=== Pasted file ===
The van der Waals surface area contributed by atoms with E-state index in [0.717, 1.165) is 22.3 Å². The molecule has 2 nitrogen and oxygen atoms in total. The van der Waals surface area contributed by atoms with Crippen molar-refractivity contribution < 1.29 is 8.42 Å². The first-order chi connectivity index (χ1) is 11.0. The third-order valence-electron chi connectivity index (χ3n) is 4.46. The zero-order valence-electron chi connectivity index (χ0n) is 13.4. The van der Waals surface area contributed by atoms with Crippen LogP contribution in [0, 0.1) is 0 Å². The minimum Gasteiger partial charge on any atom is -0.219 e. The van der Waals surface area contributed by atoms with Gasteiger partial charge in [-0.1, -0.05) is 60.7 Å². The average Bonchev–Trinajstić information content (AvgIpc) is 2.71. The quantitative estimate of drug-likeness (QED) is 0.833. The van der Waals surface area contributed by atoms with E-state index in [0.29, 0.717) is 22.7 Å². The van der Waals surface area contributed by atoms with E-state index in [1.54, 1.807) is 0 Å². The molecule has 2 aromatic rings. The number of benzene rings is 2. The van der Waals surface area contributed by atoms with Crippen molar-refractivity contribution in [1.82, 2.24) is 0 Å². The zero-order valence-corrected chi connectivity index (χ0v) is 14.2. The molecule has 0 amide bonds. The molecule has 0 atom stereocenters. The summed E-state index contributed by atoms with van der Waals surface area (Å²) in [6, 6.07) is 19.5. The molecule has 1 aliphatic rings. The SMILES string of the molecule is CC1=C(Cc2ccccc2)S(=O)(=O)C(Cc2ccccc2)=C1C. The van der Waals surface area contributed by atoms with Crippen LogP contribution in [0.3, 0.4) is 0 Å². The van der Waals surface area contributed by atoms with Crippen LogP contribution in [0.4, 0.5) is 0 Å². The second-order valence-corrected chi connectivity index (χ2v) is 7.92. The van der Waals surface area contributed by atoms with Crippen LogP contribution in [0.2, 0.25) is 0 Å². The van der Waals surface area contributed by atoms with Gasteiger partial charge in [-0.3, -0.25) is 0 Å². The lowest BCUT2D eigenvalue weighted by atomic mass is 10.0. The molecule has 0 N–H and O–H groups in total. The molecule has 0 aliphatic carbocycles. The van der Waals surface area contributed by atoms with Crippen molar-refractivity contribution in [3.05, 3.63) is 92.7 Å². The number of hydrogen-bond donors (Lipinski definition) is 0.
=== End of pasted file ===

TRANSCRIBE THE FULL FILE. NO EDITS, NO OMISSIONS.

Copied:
The van der Waals surface area contributed by atoms with E-state index in [0.717, 1.165) is 22.3 Å². The molecule has 2 nitrogen and oxygen atoms in total. The van der Waals surface area contributed by atoms with Crippen molar-refractivity contribution < 1.29 is 8.42 Å². The first-order chi connectivity index (χ1) is 11.0. The third-order valence-electron chi connectivity index (χ3n) is 4.46. The zero-order valence-electron chi connectivity index (χ0n) is 13.4. The van der Waals surface area contributed by atoms with Crippen LogP contribution in [0, 0.1) is 0 Å². The minimum Gasteiger partial charge on any atom is -0.219 e. The van der Waals surface area contributed by atoms with Gasteiger partial charge in [-0.1, -0.05) is 60.7 Å². The average Bonchev–Trinajstić information content (AvgIpc) is 2.71. The quantitative estimate of drug-likeness (QED) is 0.833. The van der Waals surface area contributed by atoms with E-state index in [0.29, 0.717) is 22.7 Å². The van der Waals surface area contributed by atoms with E-state index in [1.54, 1.807) is 0 Å². The molecule has 2 aromatic rings. The number of benzene rings is 2. The van der Waals surface area contributed by atoms with Crippen molar-refractivity contribution in [1.82, 2.24) is 0 Å². The zero-order valence-corrected chi connectivity index (χ0v) is 14.2. The molecule has 0 amide bonds. The molecule has 0 atom stereocenters. The summed E-state index contributed by atoms with van der Waals surface area (Å²) in [6, 6.07) is 19.5. The molecule has 1 aliphatic rings. The SMILES string of the molecule is CC1=C(Cc2ccccc2)S(=O)(=O)C(Cc2ccccc2)=C1C. The van der Waals surface area contributed by atoms with Crippen LogP contribution in [0.3, 0.4) is 0 Å². The van der Waals surface area contributed by atoms with Crippen LogP contribution in [0.4, 0.5) is 0 Å². The second-order valence-corrected chi connectivity index (χ2v) is 7.92. The van der Waals surface area contributed by atoms with Crippen LogP contribution in [0.2, 0.25) is 0 Å². The van der Waals surface area contributed by atoms with Gasteiger partial charge in [-0.3, -0.25) is 0 Å². The lowest BCUT2D eigenvalue weighted by atomic mass is 10.0. The molecule has 0 N–H and O–H groups in total. The molecule has 0 aliphatic carbocycles. The van der Waals surface area contributed by atoms with Crippen molar-refractivity contribution in [3.05, 3.63) is 92.7 Å². The number of hydrogen-bond donors (Lipinski definition) is 0.